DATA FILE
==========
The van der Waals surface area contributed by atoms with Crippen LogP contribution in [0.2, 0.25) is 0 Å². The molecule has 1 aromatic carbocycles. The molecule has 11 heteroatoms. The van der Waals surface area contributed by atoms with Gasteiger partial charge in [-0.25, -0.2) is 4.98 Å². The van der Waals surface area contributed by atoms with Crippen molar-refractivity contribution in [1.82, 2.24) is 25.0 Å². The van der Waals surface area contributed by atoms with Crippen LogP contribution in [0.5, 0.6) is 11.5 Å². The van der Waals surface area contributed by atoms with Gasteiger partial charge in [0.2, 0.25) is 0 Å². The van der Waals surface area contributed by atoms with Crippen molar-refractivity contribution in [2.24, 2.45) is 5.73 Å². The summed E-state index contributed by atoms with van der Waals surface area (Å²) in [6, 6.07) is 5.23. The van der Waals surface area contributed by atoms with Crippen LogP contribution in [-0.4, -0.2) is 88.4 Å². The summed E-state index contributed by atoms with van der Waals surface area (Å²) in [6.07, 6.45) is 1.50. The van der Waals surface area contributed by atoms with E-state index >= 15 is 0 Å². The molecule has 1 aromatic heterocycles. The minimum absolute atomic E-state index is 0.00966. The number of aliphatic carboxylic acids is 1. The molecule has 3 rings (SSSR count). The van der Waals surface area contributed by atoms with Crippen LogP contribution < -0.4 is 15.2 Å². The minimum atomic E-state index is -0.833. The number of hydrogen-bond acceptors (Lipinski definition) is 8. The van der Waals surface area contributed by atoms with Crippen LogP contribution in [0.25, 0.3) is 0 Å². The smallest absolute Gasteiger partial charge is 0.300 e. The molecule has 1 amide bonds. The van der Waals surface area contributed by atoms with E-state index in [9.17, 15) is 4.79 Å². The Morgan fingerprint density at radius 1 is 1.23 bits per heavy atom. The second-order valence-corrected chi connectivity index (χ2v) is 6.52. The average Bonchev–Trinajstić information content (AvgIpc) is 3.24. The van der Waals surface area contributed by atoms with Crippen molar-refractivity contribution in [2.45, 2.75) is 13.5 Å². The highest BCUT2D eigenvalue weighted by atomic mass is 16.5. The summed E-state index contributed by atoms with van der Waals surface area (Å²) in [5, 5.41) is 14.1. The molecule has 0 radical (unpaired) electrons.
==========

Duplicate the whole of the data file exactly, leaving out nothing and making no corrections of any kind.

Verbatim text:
The van der Waals surface area contributed by atoms with Crippen LogP contribution in [0.2, 0.25) is 0 Å². The molecule has 1 aromatic carbocycles. The molecule has 11 heteroatoms. The van der Waals surface area contributed by atoms with Gasteiger partial charge in [-0.25, -0.2) is 4.98 Å². The van der Waals surface area contributed by atoms with Crippen molar-refractivity contribution in [1.82, 2.24) is 25.0 Å². The van der Waals surface area contributed by atoms with Crippen LogP contribution in [0.5, 0.6) is 11.5 Å². The van der Waals surface area contributed by atoms with Gasteiger partial charge in [0.2, 0.25) is 0 Å². The van der Waals surface area contributed by atoms with Crippen molar-refractivity contribution in [2.24, 2.45) is 5.73 Å². The summed E-state index contributed by atoms with van der Waals surface area (Å²) in [6, 6.07) is 5.23. The van der Waals surface area contributed by atoms with Crippen LogP contribution in [-0.4, -0.2) is 88.4 Å². The summed E-state index contributed by atoms with van der Waals surface area (Å²) in [6.07, 6.45) is 1.50. The van der Waals surface area contributed by atoms with E-state index >= 15 is 0 Å². The molecule has 1 aromatic heterocycles. The minimum absolute atomic E-state index is 0.00966. The number of aliphatic carboxylic acids is 1. The molecule has 3 rings (SSSR count). The van der Waals surface area contributed by atoms with Crippen LogP contribution < -0.4 is 15.2 Å². The minimum atomic E-state index is -0.833. The number of hydrogen-bond acceptors (Lipinski definition) is 8. The van der Waals surface area contributed by atoms with Crippen LogP contribution in [0.25, 0.3) is 0 Å². The smallest absolute Gasteiger partial charge is 0.300 e. The molecule has 1 amide bonds. The van der Waals surface area contributed by atoms with E-state index in [9.17, 15) is 4.79 Å². The Morgan fingerprint density at radius 1 is 1.23 bits per heavy atom. The second-order valence-corrected chi connectivity index (χ2v) is 6.52. The average Bonchev–Trinajstić information content (AvgIpc) is 3.24. The van der Waals surface area contributed by atoms with Crippen molar-refractivity contribution in [2.45, 2.75) is 13.5 Å². The highest BCUT2D eigenvalue weighted by atomic mass is 16.5. The summed E-state index contributed by atoms with van der Waals surface area (Å²) in [5, 5.41) is 14.1. The molecule has 0 radical (unpaired) electrons.